Miller: Axe Decisively Confirmed?

I ratify this concern. If we have already discovered all folds we don’t expect to find new folds, and that doesn’t matter at all. What matters is new functions. Novelty isn’t measured by folds.

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The challenge is finding novel folds from distant nonfunctional sequences. At some point, an entirely new fold had to appear even if one has to go back to the origin of life. In the middle of sequence space, none of the processes you cite will help a search find an exceedingly rare functional island.

No, it isn’t. The challenge is only to find novel functions. You’re conflating folds and functions in a way that makes absolutely no sense. They aren’t the same thing.

This is silly. Random sequences fold. It’s what proteins generally do.

Yet catalytic antibodies have been found for the last 32 years, but never cited by Axe nor Gauger. Multiple hits in a library of 10^8 isn’t rare at all, and destabilizing existing proteins is not a model for a forward search.

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So @bjmiller there is the Turf13 example put forward by @art, which appears to arise by constructive neutral evolution.

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I promise to cite you by name in my next article. Please keep listing your thoughts on counterexamples and other related issues, and I will respond to all of the points at once.

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I don’t see how that makes up for the lack of attribution in the previous one. Do you not know that web pages can be edited?

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Thanks @bjmiller, with the current blitz from ENV, it is important to me that we continue to highlight positive dialogue between us. This is an example of such positive dialogue. Peace.

There is five things I would like you address.

  1. The first one is T-urf13 which has been put forward by @art, and is an example of a three part irreducibly complex system that appears to have arisen without selective benefit, by Constructive Neutral Evolution. This is not Darwinism, but neutral evolution, so you may need to reorient your rhetoric.

  2. How are you going to account for the point that @Rumraket has made, legitimately, that you are not taking negative selection into account in your analysis?

  3. It does appear that an irreducibly complex beta-lactamase can arise out of an unselected library of less than 10^-10 sequences. We discussed this at length with @Agauger here: Antibody Enzymes and Sequence Space. If this is true (and I believe it is), it appears you are back to square one. This substantiates all the critique @Mercer has been making with hard evidence.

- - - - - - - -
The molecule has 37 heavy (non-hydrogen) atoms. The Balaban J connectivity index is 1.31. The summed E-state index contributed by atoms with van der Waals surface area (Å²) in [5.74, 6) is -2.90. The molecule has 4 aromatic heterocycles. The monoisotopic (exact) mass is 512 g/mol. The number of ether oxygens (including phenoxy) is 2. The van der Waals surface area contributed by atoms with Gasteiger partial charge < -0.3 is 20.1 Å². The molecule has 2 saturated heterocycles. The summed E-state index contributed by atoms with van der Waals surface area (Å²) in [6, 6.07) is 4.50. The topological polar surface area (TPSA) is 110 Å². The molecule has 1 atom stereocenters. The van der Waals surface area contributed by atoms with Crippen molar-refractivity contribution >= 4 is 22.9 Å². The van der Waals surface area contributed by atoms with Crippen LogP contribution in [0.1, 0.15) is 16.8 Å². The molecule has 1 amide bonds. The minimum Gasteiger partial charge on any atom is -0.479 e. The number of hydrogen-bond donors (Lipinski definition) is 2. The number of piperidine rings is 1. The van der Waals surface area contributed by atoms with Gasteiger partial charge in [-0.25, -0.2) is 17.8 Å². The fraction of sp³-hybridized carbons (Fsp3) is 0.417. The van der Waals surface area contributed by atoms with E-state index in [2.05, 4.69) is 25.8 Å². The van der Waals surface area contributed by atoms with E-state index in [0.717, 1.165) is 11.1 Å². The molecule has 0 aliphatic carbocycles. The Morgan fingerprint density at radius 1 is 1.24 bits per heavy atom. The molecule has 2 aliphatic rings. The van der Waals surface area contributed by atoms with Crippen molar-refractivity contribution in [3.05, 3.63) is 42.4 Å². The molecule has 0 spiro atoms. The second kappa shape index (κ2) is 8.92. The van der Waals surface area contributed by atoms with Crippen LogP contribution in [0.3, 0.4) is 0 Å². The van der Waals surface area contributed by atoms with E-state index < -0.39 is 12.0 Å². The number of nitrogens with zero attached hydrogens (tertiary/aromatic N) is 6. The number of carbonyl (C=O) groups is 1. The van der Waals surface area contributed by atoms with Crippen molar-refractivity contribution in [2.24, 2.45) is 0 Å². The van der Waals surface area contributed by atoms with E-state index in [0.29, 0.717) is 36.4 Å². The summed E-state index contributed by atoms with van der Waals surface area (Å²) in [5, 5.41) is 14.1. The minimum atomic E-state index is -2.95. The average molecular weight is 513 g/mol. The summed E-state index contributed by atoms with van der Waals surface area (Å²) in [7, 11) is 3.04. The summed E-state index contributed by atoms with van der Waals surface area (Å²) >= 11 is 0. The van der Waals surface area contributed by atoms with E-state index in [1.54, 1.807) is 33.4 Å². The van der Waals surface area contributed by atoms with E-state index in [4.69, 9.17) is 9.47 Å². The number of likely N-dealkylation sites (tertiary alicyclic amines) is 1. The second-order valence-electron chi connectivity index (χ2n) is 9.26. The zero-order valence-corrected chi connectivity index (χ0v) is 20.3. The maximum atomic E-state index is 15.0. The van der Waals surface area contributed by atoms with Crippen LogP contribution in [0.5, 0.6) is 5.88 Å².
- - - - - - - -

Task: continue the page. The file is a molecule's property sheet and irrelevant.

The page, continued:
4. I want to know your situation here, as a proxy for Axe. If you found that Axe was wrong would you be able to and willing to publicly admit it? Or do you need approval to do so? Or do you honestly plan to argue his case no matter what the evidence shows? I ask this question without judgement, but to understand what we can realistically expect from you in this exchange. If you can’t or wouldn’t ever admit error, even if you were convinced of it, it would be good to just know up front.

  5. Getting to the point on #4, can you acknowledge any errors in your own reasoning or in Axes reasoning that you can acknowledge? If not about this, can you provide any evidence of a place where you personally have admitted error publicly? This would go a long way to calming concerns I have, and making much more hopeful for progress.

I do not mean any of this as insult or to be invasive. Answering this last question for myself, I plan to be writing up in a blog post soon for myself. I have admitted error more than once after being corrected by ID proponents. I would like to know if we are being fair to each other now.

Finally, there is one personal question I have.

  1. Why is it that the DI has repeatedly called me a Darwinist? I am not a darwinist and have explained this recently: http://peacefulscience.org/agree-behe/. Do they mean this as an insult? Are they intentionally trying to misrepresent me? What do you think should be done about this.

These are all the questions I have, and they are each important to me. Thank you for addressing them. I very much look forward to your response.

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@bjmiller, please keep in mind that this field is immense. Do not fixate on merely the three papers under question in that thread. We are seeking understanding with you. I encourage you to bring your objections to @mercer privately or publicly, and allow him to present additional papers if required. This is a body of work that @agauger and Axe are not familiar with, so please accept our help.